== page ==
Tuesday, August 4, 2015

Cape May County, liberated at last!

The "anti-terror" fence everyone hated except the company that got $250,000 to erect it on the Garden State Parkway just south of Somers Point will be taken down in 2013.

Cape May County, liberated at last!


It was a bad idea, poorly executed. And it made people nuts! The chain link fence with the barbed wire that was erected along the sides of the Garden State Parkway just north of the Great Egg Harbor Bridge is coming down. Basically, all it did was spend $250,000 of the public's money to turn a bucolic and iconic view of the bay on your way down the shore into a prison camp. It was ug-ly.


But this week, at the annual cape May County transporation conference, the entire county was liberated from the psychic gloominess of that fence. State Sen. jeff Van Drew said the New Jersey Turnpike Authority has agreed to tear down the fence _ in 2013 so you'll have all summer to tsk, tsk on your way South - when it completely rebuilds the southband span of the bridge. Cape May County freeholders had gone on record asking for the fence to be removed immediately because it was not in keeping with the image of the shore they hope tourists will embrace after the EZ Pass takes their money (pretty, restful, not-imprisoned). The authority defended the fencing - part of a $7 million project that fenced in a ten bridges - as an anti-terrorism measure. But people hated it, just as they will probably hate the new fencing on the Atlantic City Expressway, which at least has a "save the deer and other animals from becoming roadkill" rationale.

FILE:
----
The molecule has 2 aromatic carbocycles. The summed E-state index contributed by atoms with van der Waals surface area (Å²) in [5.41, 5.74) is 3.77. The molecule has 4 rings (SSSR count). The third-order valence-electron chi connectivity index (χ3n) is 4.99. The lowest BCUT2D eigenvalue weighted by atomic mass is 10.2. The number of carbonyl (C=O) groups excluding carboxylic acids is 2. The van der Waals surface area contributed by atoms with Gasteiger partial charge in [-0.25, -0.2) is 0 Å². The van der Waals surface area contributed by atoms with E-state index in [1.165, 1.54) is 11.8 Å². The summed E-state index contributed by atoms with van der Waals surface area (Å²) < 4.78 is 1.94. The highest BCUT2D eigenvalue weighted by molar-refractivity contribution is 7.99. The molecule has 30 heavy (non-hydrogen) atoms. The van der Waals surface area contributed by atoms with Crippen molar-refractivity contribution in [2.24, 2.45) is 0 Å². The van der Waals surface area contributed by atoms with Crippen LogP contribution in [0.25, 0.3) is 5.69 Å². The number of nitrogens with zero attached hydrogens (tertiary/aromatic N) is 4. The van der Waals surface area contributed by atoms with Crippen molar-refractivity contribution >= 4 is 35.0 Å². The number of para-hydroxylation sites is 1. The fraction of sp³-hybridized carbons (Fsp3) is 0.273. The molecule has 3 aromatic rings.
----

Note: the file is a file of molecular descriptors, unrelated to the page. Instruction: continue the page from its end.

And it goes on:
As part of the 2013 project, the lowly Beesleys Point Bridge will finally been torn down. It's been closed to traffic since 2004 and stuck in the up position for a couple years. (For awhile, it was not quite closed and bicylists could get over it by kind of jumping over the opening and enjoy the car-free span. But when it became clear there would never be any money to fix the alternate route over the bay, it was put permanently in the full up position. And blocked off to all traffic, not just cars.


All I can say is, I hope they remember the bicyclists when they rebuild the bridge. Because there's no way to get from point a to point b anymore along Route 9, which used to be a pretty cool ride. The Tuckahoe Inn, meanwhile, still nestled at the foot of the Beesleys Point Bridge, had its fireplace lit and was open for business, bridge or no bridge, fence or no fence. 


Earlier: What's up with the Revel Ball?

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About this blog

Inquirer staff writer Amy S. Rosenberg has covered Philly police, city neighborhoods, Ed Rendell as mayor, the Jersey shore, Atlantic City, Miss America and the psychology of Eagles fans. She moved to Ventnor on July 3, 1995, which makes her a local, but not really.

Inquirer Staff Writer Jacqueline L. Urgo has spent every summer of her life at the Jersey Shore, and has lived there year-round for nearly 30 years, even fulfilling one of her bucket list dreams by once living in a house by the sea.

Since 1990, she has covered the waterfront for The Inquirer — from the Atlantic to the Delaware Bay shore — and some of the mainland in between. Along the way, she amassed an encyclopedic knowledge of this tear-it-down-and-build-it-back-up region, delving into the history and the hype of a place with a lot of unexpected stories to tell.

Amy S. Rosenberg
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